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Kellogg pulls ads from Breitbart.com, citing company values

BATTLE CREEK, Mich. - Kellogg (K) has announced that it will no longer advertise on Breitbart.com, the website formerly run by one of President-elect Donald Trump’s top aides, Steve Bannon.

The food manufacturer decided to discontinue advertising on the site as soon as it was alerted by consumers to the presence of its ads, Kellogg Co. spokeswoman Kris Charles said Tuesday.

Breitbart has been condemned for featuring racist, sexist and anti-Semitic content.

“We regularly work with our media buying partners to ensure our ads do not appear on sites that aren’t aligned with our values as a company,” Charles said. “This involves reviewing websites where ads could potentially be placed using filtering technology to assess site content. As you can imagine, there is a very large volume of websites, so occasionally something is inadvertently missed.”

Breitbart has become the target of a social media effort to call out companies and organizations that advertise on it.

Pharmaceutical maker Novo Nordisk, online glasses retailer Warby Parker and the San Diego Zoo are among those that have publicly stated on Twitter that they will no longer advertise on the site.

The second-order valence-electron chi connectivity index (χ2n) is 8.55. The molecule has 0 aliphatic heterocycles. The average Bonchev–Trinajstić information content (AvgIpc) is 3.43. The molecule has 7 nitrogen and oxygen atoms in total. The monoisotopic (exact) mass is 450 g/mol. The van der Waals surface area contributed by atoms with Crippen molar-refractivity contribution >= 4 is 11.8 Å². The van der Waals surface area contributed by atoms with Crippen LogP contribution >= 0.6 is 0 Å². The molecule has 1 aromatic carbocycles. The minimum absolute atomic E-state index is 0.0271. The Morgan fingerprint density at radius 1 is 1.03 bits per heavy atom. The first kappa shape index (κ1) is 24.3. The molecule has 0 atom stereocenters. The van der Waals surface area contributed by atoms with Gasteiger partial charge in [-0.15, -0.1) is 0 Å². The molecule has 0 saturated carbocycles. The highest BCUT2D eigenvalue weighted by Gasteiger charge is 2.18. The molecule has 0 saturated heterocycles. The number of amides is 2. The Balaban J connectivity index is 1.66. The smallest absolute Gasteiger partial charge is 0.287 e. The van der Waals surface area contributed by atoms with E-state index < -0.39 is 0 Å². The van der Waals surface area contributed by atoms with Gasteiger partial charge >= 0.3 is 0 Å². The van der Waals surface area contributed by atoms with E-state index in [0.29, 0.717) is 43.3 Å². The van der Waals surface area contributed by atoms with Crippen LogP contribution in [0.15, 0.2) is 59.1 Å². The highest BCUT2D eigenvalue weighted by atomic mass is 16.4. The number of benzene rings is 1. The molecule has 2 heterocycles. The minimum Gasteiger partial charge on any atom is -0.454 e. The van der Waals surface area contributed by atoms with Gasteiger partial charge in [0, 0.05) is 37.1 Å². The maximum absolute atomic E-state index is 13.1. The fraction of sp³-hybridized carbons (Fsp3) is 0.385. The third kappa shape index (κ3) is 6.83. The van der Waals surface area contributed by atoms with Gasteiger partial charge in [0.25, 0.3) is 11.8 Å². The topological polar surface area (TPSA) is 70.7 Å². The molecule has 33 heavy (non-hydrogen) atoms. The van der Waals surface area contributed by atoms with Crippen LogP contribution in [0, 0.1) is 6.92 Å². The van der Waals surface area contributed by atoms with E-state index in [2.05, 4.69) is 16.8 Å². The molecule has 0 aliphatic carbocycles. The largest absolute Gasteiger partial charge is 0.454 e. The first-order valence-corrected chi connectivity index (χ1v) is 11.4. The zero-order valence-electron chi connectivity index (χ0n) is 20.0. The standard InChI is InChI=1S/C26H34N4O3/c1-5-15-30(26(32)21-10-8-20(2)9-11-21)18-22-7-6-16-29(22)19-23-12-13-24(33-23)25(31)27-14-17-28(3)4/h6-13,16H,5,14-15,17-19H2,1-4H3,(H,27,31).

A Breitbart spokeswoman didn’t immediately return a request for comment.

Bannon ran Breitbart before becoming the top strategist on Trump’s campaign last summer. Trump has since named Bannon his senior adviser in the White House.

Since the presidential election, consumers have taken to social media to criticize companies perceived as either supporting or opposing the president-elect. The #GrabYourWallet boycott asks anti-Trump voters to snub products sold by the president-elect’s businesses or those of his daughter, Ivanka Trump. 

Trump supporters are staging their own boycotts, as well as backing organizations viewed as friendly to their political outlook. Those boycott targets include Amazon.com, whose owner, Jeff Bezos, who has been critical of Trump, and Oreos, which Trump rebuked during the campaign for moving some of its production capacity to Mexico. 

In some cases, fake news reports have falsely ascribed comments to corporate CEOs, causing consumers to pile on condemnation and vow to stop buying their products, as in the case of PepsiCo